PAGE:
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Get ready to “like” this story. After all, you may never take a bad Facebook profile pic again.
Having a great profile pic is just about as important as 1) Kathryn’s new found love of Crocs, 2) watching well-versed (or not so well-versed) political debates and 3) for me, scoring some cute skirts. And heels. Can’t forget the heels.
I like to think of my profile pic as finally being able undo those awkward grade school pics I had no control over (you know . . . crooked bangs with teeth to match *eye roll*). Finally, I can strike a pose that says, “Damn girl, you are looking–as my grandmother would say–spiffy.” Well, at least I like to think so. However, I admit to being a total cam ham and a perfectionist. Translation: I spend WAY too much time pondering which one of the 25 (or 57) pictures I’ll choose for my Facebook profile pic. And just when I think I’ve found the one, yup, you guessed it. . .there are more bags under my eyes than in a Vera Bradley store.
Sigh. There MUST be an easier way to just get my smile on, post that sucker on Facebook and be done with it. Right?
I reached out to some professional photographers as well as the stunning Shelley Goodstein, Ford model and author of “Face This: Real Advice from Real Models, Photographers and Makeup Artists on How to Become Picture-Perfect” Here are their tips for making sure all your profile pics are 100 percent glam, 100 percent of the time.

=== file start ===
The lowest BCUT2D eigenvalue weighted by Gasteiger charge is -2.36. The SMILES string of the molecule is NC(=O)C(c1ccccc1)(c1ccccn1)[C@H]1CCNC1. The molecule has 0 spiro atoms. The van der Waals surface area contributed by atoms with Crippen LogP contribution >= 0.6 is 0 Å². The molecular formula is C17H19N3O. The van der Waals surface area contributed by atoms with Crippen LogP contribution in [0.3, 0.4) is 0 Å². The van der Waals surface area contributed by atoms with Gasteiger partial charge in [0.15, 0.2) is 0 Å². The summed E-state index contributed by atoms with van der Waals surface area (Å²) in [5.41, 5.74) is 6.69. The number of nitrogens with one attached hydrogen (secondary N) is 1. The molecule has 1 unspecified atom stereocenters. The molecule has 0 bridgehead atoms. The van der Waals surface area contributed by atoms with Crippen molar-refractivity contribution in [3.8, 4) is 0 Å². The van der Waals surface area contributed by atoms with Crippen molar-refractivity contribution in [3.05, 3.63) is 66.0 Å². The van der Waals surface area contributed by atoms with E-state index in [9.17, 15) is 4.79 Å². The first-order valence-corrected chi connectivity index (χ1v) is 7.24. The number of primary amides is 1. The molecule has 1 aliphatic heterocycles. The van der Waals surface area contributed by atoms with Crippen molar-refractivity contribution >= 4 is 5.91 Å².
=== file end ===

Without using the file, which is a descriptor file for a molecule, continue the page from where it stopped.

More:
Have Yourself a Great Facebook Profile Photo
You’re Not Lindsay Lohan (Amen to That), So Stop Pretending to Be
Don’t be like Corey Hart (I offer no apologies for the ‘80s song reference) and wear your sunglasses at night . . . or in your Facebook profile pic. Tommy Mendes, testing photographer for modeling agencies such as Ford, Next and Elite (who’s recently covered backstage fashion shows with the likes of Naomi Campbell and former Victoria’s Secret angel Karolina Kurkova), advises, “DO NOT wear sunglasses unless you’re well-recognized, like Taylor Swift or Madonna.”
Chances are you’re not that famous (yet), so resist the urge to get all incognito on your wannabe celebrity self, no matter how great you look in your wine-colored cocktail dress.
The look can also send the wrong message (listen up, ladies looking for love). Mendes warns that it can be “a cue to single guys that you may be hiding something.”